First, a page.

Client side setup to support pfsense + squid with transparent ssl and squidguard



  • Greetings.  Been setting up PFsense + squid + blocklist + SSL transparent proxy over the past week, and it most of the tutorials and help docs fall short when it comes to client side setup. Not only that, the ability of the modern teenager w/ 3 devices to detect when Dad is “messing with the Internet”  >:(is absolutely amazing.

    Well, I just got the client side setup for Apple iOS 8.4, Windows 7 (IE, FireFox, Chrome), Windows 10 (Chrome, FF), Android 5.0.1 (AT&T, Samsung Note 4), and also Windows Update working a few moments ago. Here’s some helpful advice to complete the puzzle.

    Key Concepts for the non-experts:

    The Squid proxy functions properly in HTTP “transparent” mode (port 80) because that protocol is not authenticated – meaning that there is no inherent method or mechanism for the client to gain assurance of the servers identity, and vice-verse. Not so for HTTPS, or SSL/TLS (Secure Socket Layer /  Transport Layer Security). The browser checks and confirms the identify the site, and Squid gets in the way because it is handling the SSL transaction, not the client browser or other app. You need to inform the client operating system and in one case a client browser that the certificate that Squid hands back is in the chain of trust.

    Method I’ve used so far:

    The method I chose to accomplish this is outlined below – I will be brief on the well doc’d areas on the pfSense site.

    1. Create a certificate in pfsense (System, Cert Manager). You will need to “Create an Internal Certificate Authority”.
    2. I used “real” information, such as an email address, location, and name. For name, I chose “Internal CA”, because that is the name that you will see in the browser certificate UI’s.
    3. Configure Squid, in HTTP transparent mode, and make sure that it is functional. (again, covered elsewhere on this wiki).
    4. I also chose to install squidguard, and import the block list from http://www.shallalist.de/Downloads/shallalist.tar.gz. And configured a lot of stuff (routinely, we have guests with minors, so I am very conservative).
    5. Enable the https transparent proxy, then satisfy yourself it works by performing two specific tests.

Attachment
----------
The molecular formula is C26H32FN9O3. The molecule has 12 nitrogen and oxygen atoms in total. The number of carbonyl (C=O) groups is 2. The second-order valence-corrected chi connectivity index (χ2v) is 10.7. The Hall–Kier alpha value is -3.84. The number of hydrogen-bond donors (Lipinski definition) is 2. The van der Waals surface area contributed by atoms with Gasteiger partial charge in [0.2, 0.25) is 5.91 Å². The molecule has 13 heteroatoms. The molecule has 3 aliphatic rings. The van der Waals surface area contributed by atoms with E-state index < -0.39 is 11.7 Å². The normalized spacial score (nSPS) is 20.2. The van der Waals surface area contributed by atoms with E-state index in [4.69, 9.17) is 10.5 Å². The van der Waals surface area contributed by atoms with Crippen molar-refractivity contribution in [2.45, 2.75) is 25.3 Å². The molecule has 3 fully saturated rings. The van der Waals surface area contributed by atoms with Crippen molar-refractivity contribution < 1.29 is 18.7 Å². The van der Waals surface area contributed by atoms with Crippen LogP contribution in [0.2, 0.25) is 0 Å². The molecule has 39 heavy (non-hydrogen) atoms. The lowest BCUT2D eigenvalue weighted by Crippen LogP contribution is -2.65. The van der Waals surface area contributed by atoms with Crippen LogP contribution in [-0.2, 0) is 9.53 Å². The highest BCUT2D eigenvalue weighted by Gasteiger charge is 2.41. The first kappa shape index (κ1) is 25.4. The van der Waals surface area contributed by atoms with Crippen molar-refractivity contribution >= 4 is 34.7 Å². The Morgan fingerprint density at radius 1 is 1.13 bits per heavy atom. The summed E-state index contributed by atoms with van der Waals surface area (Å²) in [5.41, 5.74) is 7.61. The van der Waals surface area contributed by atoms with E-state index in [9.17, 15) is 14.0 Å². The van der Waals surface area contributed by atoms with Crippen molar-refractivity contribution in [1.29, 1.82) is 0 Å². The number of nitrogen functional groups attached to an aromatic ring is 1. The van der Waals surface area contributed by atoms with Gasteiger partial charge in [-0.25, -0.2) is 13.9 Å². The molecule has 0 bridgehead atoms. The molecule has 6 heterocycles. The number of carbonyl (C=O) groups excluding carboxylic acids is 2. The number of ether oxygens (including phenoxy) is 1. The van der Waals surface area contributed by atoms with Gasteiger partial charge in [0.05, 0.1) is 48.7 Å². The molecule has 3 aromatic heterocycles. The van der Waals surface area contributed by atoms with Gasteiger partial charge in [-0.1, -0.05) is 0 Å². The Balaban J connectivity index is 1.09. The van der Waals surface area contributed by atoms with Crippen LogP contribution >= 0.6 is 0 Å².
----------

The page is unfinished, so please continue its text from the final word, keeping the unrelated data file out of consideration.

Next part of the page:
a. Try to visit Google, Facebook, Youtube – all SSL sites. The browsers will all return errors.
      b. Try Windows update – this should fail w/ an eight digit error code.
    6. Export the certificate from the Internal CA on PFsense. This is the SECOND ICON from the left, next to the “e”, in pfsense 2.2.4 w/ the default visual UI. DO NOT EXPORT THE PRIVATE KEY. Not only is it a ginormous security issue, it just won’t work for you.
    7. On my home network, I saved it to a public CIFS share.
    8. On windows 7, you will need to start a Microsoft Mgmt Console. In the Run dialog, type in MMC, hit enter, respond to the admin rights prompt (you are running as a normal user, right…???), Then choose FILE | Add Remove Snap In. Pick “certificates”, and Add. I chose “Computer Account” on the next screen, because I want my PFSense Internal CA certificate to be used access the system (Windows Update will need this). Finish. Close. Open “Trusted Root Cert Authorities”, and then right click on certificates, chose “Import”. And point to your certificate you exported earlier. This recipe works for I.E. and Chrome.
    9. For FireFox 40.0.1, go to Options, Advanced, Certificates. Choose View Certs. The “Import”  from the “Authorities” tab.
    10. For IoS – Apple IPad 8.4.1 – believe it or not, the process is as simple as emailing the certificate to yourself (I was shocked…), tapping on it, and then importing into iOS. You need to confirm trust a few times, but it was amazingly simple.
    11. Now I had the epiphany that I should check some other stuff, and sure enough, Windows Update failed on both Win7 and Win10. Some more googling brought me the list of download servers that Win Update uses. The easiest method is to “whitelist” these servers, so that squid lets it go. I’d bet that there is a more sophisticated method, but by adding the servers to the AC: White List area in squid, Win Update worked.
    12. Continuing w/ the epiphany, I decided to check an Android 5.0.1 phone (Samsung Note 4). Sure enough – same basic process as iOS. I emailed the certificate to a Gmail account. The Gmail app would not permit download, but it would let me tap on the attachment and install the certificate for “VPN and apps”. My test was to reconnect back to WiFi, and send/receive email through the Gmail app.
    13. Only site I’ve found that doesn’t work is Google mail – and only in Firefox, not in chrome (v 45.0) and IE 11.19.
      Windows Update Sites needed for Win7 and Win10 (I don’t have Win8.1 to test with at the moment).

    download.windowsupdate.com
    *.download.windowsupdate.com
    download.microsoft.com
    *.update.microsoft.com
    *.update.microsoft.com
    update.microsoft.com
    update.microsoft.com
    *.windowsupdate.com
    *.windowsupdate.microsoft.com
    windowsupdate.microsoft.com
    *.windowsupdate.microsoft.com
    ntservicepack.microsoft.com
    wustat.windows.com